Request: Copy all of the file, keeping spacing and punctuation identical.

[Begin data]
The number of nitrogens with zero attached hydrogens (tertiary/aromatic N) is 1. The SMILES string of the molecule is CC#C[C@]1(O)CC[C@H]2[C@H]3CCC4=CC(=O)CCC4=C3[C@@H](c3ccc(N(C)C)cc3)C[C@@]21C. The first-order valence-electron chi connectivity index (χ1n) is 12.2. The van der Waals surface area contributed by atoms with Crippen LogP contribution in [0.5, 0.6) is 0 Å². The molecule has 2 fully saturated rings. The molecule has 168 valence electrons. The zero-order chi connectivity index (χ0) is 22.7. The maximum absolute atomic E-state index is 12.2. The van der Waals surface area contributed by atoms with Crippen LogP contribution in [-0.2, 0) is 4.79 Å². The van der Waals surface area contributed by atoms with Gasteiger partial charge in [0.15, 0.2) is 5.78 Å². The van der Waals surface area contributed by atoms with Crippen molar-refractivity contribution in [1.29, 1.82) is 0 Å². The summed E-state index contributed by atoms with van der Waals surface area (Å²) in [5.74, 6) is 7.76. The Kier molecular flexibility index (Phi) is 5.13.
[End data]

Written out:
The number of nitrogens with zero attached hydrogens (tertiary/aromatic N) is 1. The SMILES string of the molecule is CC#C[C@]1(O)CC[C@H]2[C@H]3CCC4=CC(=O)CCC4=C3[C@@H](c3ccc(N(C)C)cc3)C[C@@]21C. The first-order valence-electron chi connectivity index (χ1n) is 12.2. The van der Waals surface area contributed by atoms with Crippen LogP contribution in [0.5, 0.6) is 0 Å². The molecule has 2 fully saturated rings. The molecule has 168 valence electrons. The zero-order chi connectivity index (χ0) is 22.7. The maximum absolute atomic E-state index is 12.2. The van der Waals surface area contributed by atoms with Crippen LogP contribution in [-0.2, 0) is 4.79 Å². The van der Waals surface area contributed by atoms with Gasteiger partial charge in [0.15, 0.2) is 5.78 Å². The van der Waals surface area contributed by atoms with Crippen molar-refractivity contribution in [1.29, 1.82) is 0 Å². The summed E-state index contributed by atoms with van der Waals surface area (Å²) in [5.74, 6) is 7.76. The Kier molecular flexibility index (Phi) is 5.13.